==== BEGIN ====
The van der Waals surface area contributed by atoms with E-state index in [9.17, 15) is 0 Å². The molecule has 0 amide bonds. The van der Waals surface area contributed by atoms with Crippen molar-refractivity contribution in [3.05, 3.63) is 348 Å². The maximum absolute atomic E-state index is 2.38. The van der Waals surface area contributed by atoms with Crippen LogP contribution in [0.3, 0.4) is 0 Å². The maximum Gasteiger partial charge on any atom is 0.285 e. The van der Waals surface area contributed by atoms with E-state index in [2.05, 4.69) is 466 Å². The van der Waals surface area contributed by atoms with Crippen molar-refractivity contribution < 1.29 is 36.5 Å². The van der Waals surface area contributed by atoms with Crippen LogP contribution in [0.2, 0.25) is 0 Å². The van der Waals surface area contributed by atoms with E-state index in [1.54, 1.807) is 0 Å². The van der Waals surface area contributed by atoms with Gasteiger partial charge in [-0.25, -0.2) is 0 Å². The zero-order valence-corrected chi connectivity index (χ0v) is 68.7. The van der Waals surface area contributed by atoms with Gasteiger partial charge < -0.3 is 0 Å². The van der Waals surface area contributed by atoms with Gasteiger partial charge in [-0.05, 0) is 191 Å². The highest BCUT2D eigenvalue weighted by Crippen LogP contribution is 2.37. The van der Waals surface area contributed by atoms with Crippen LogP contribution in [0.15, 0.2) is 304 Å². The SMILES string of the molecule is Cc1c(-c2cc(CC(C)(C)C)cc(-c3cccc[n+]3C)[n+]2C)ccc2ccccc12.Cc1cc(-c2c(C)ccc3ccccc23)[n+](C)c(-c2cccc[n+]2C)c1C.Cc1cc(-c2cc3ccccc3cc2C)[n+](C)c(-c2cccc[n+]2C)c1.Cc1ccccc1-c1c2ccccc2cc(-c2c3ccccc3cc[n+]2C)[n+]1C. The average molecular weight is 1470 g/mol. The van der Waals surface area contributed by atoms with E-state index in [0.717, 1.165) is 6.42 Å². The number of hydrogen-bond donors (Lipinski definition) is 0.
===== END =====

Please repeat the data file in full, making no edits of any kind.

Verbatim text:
The van der Waals surface area contributed by atoms with E-state index in [9.17, 15) is 0 Å². The molecule has 0 amide bonds. The van der Waals surface area contributed by atoms with Crippen molar-refractivity contribution in [3.05, 3.63) is 348 Å². The maximum absolute atomic E-state index is 2.38. The van der Waals surface area contributed by atoms with Crippen LogP contribution in [0.3, 0.4) is 0 Å². The maximum Gasteiger partial charge on any atom is 0.285 e. The van der Waals surface area contributed by atoms with E-state index in [2.05, 4.69) is 466 Å². The van der Waals surface area contributed by atoms with Crippen molar-refractivity contribution < 1.29 is 36.5 Å². The van der Waals surface area contributed by atoms with Crippen LogP contribution in [0.2, 0.25) is 0 Å². The van der Waals surface area contributed by atoms with E-state index in [1.54, 1.807) is 0 Å². The van der Waals surface area contributed by atoms with Gasteiger partial charge in [-0.25, -0.2) is 0 Å². The zero-order valence-corrected chi connectivity index (χ0v) is 68.7. The van der Waals surface area contributed by atoms with Gasteiger partial charge < -0.3 is 0 Å². The van der Waals surface area contributed by atoms with Gasteiger partial charge in [-0.05, 0) is 191 Å². The highest BCUT2D eigenvalue weighted by Crippen LogP contribution is 2.37. The van der Waals surface area contributed by atoms with Crippen LogP contribution in [0.15, 0.2) is 304 Å². The SMILES string of the molecule is Cc1c(-c2cc(CC(C)(C)C)cc(-c3cccc[n+]3C)[n+]2C)ccc2ccccc12.Cc1cc(-c2c(C)ccc3ccccc23)[n+](C)c(-c2cccc[n+]2C)c1C.Cc1cc(-c2cc3ccccc3cc2C)[n+](C)c(-c2cccc[n+]2C)c1.Cc1ccccc1-c1c2ccccc2cc(-c2c3ccccc3cc[n+]2C)[n+]1C. The average molecular weight is 1470 g/mol. The van der Waals surface area contributed by atoms with E-state index in [0.717, 1.165) is 6.42 Å². The number of hydrogen-bond donors (Lipinski definition) is 0.